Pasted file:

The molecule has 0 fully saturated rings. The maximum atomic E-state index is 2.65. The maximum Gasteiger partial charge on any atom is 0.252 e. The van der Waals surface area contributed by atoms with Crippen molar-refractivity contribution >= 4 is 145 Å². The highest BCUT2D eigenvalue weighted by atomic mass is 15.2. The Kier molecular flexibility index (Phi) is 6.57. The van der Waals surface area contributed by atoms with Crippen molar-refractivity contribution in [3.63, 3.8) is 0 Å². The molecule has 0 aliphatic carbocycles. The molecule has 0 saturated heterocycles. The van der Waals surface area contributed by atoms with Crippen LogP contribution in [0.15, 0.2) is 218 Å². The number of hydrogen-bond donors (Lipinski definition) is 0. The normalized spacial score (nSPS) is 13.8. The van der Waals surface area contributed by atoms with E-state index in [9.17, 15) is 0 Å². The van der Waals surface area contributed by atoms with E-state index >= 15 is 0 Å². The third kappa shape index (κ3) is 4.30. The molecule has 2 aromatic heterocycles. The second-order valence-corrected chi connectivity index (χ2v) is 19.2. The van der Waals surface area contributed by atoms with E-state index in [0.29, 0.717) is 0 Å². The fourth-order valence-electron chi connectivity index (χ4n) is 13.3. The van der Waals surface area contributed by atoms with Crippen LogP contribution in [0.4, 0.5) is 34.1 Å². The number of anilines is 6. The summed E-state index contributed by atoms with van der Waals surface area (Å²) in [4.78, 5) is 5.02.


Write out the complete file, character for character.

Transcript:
The molecule has 0 fully saturated rings. The maximum atomic E-state index is 2.65. The maximum Gasteiger partial charge on any atom is 0.252 e. The van der Waals surface area contributed by atoms with Crippen molar-refractivity contribution >= 4 is 145 Å². The highest BCUT2D eigenvalue weighted by atomic mass is 15.2. The Kier molecular flexibility index (Phi) is 6.57. The van der Waals surface area contributed by atoms with Crippen molar-refractivity contribution in [3.63, 3.8) is 0 Å². The molecule has 0 aliphatic carbocycles. The molecule has 0 saturated heterocycles. The van der Waals surface area contributed by atoms with Crippen LogP contribution in [0.15, 0.2) is 218 Å². The number of hydrogen-bond donors (Lipinski definition) is 0. The normalized spacial score (nSPS) is 13.8. The van der Waals surface area contributed by atoms with E-state index in [9.17, 15) is 0 Å². The van der Waals surface area contributed by atoms with E-state index >= 15 is 0 Å². The third kappa shape index (κ3) is 4.30. The molecule has 2 aromatic heterocycles. The second-order valence-corrected chi connectivity index (χ2v) is 19.2. The van der Waals surface area contributed by atoms with E-state index in [0.29, 0.717) is 0 Å². The fourth-order valence-electron chi connectivity index (χ4n) is 13.3. The van der Waals surface area contributed by atoms with Crippen LogP contribution in [0.4, 0.5) is 34.1 Å². The number of anilines is 6. The summed E-state index contributed by atoms with van der Waals surface area (Å²) in [4.78, 5) is 5.02.